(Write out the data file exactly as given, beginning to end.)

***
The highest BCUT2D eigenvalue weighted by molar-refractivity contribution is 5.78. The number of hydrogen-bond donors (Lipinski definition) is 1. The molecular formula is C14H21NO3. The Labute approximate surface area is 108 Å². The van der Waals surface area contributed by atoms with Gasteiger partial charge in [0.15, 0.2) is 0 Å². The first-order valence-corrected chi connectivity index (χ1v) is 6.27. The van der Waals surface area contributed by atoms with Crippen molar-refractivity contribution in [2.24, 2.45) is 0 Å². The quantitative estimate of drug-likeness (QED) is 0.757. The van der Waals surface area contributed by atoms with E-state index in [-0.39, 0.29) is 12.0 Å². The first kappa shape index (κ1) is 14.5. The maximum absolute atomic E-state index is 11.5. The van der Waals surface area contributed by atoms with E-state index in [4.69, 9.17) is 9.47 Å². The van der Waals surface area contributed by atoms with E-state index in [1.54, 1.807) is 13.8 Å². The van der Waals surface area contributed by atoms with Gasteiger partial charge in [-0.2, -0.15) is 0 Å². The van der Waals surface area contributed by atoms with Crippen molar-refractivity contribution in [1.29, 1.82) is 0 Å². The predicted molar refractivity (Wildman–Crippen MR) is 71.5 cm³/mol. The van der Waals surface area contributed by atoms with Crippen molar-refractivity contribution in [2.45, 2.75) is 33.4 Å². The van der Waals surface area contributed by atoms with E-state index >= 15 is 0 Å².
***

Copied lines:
The highest BCUT2D eigenvalue weighted by molar-refractivity contribution is 5.78. The number of hydrogen-bond donors (Lipinski definition) is 1. The molecular formula is C14H21NO3. The Labute approximate surface area is 108 Å². The van der Waals surface area contributed by atoms with Gasteiger partial charge in [0.15, 0.2) is 0 Å². The first-order valence-corrected chi connectivity index (χ1v) is 6.27. The van der Waals surface area contributed by atoms with Crippen molar-refractivity contribution in [2.24, 2.45) is 0 Å². The quantitative estimate of drug-likeness (QED) is 0.757. The van der Waals surface area contributed by atoms with E-state index in [-0.39, 0.29) is 12.0 Å². The first kappa shape index (κ1) is 14.5. The maximum absolute atomic E-state index is 11.5. The van der Waals surface area contributed by atoms with E-state index in [4.69, 9.17) is 9.47 Å². The van der Waals surface area contributed by atoms with E-state index in [1.54, 1.807) is 13.8 Å². The van der Waals surface area contributed by atoms with Gasteiger partial charge in [-0.2, -0.15) is 0 Å². The van der Waals surface area contributed by atoms with Crippen molar-refractivity contribution in [1.29, 1.82) is 0 Å². The predicted molar refractivity (Wildman–Crippen MR) is 71.5 cm³/mol. The van der Waals surface area contributed by atoms with Crippen molar-refractivity contribution in [2.45, 2.75) is 33.4 Å². The van der Waals surface area contributed by atoms with E-state index >= 15 is 0 Å².